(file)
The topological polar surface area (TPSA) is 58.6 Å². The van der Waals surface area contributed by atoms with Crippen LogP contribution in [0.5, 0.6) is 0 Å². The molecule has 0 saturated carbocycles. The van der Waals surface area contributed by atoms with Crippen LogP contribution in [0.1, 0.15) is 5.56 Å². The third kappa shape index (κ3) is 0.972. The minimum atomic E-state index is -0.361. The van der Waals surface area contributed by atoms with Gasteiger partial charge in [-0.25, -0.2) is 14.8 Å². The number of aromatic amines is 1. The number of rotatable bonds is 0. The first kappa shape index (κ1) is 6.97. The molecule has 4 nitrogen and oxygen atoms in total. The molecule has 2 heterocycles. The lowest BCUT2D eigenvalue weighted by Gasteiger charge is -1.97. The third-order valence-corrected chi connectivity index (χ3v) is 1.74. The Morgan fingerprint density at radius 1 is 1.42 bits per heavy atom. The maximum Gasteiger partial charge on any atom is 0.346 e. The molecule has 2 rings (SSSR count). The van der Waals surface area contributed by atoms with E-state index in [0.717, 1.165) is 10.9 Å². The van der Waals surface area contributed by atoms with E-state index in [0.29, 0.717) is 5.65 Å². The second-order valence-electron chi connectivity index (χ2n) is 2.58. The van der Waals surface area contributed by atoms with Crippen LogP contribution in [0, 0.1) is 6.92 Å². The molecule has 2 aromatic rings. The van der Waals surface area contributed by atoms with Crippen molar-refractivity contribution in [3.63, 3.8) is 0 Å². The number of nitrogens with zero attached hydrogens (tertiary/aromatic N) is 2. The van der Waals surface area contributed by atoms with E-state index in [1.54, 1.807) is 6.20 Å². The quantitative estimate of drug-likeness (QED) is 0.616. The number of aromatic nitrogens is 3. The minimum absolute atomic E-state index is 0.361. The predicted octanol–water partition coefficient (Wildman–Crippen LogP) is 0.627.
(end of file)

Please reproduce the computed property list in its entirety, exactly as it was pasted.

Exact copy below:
The topological polar surface area (TPSA) is 58.6 Å². The van der Waals surface area contributed by atoms with Crippen LogP contribution in [0.5, 0.6) is 0 Å². The molecule has 0 saturated carbocycles. The van der Waals surface area contributed by atoms with Crippen LogP contribution in [0.1, 0.15) is 5.56 Å². The third kappa shape index (κ3) is 0.972. The minimum atomic E-state index is -0.361. The van der Waals surface area contributed by atoms with Gasteiger partial charge in [-0.25, -0.2) is 14.8 Å². The number of aromatic amines is 1. The number of rotatable bonds is 0. The first kappa shape index (κ1) is 6.97. The molecule has 4 nitrogen and oxygen atoms in total. The molecule has 2 heterocycles. The lowest BCUT2D eigenvalue weighted by Gasteiger charge is -1.97. The third-order valence-corrected chi connectivity index (χ3v) is 1.74. The Morgan fingerprint density at radius 1 is 1.42 bits per heavy atom. The maximum Gasteiger partial charge on any atom is 0.346 e. The molecule has 2 rings (SSSR count). The van der Waals surface area contributed by atoms with E-state index in [0.717, 1.165) is 10.9 Å². The van der Waals surface area contributed by atoms with E-state index in [0.29, 0.717) is 5.65 Å². The second-order valence-electron chi connectivity index (χ2n) is 2.58. The van der Waals surface area contributed by atoms with Crippen LogP contribution in [0, 0.1) is 6.92 Å². The molecule has 2 aromatic rings. The van der Waals surface area contributed by atoms with Crippen molar-refractivity contribution in [3.63, 3.8) is 0 Å². The number of nitrogens with zero attached hydrogens (tertiary/aromatic N) is 2. The van der Waals surface area contributed by atoms with E-state index in [1.54, 1.807) is 6.20 Å². The quantitative estimate of drug-likeness (QED) is 0.616. The number of aromatic nitrogens is 3. The minimum absolute atomic E-state index is 0.361. The predicted octanol–water partition coefficient (Wildman–Crippen LogP) is 0.627.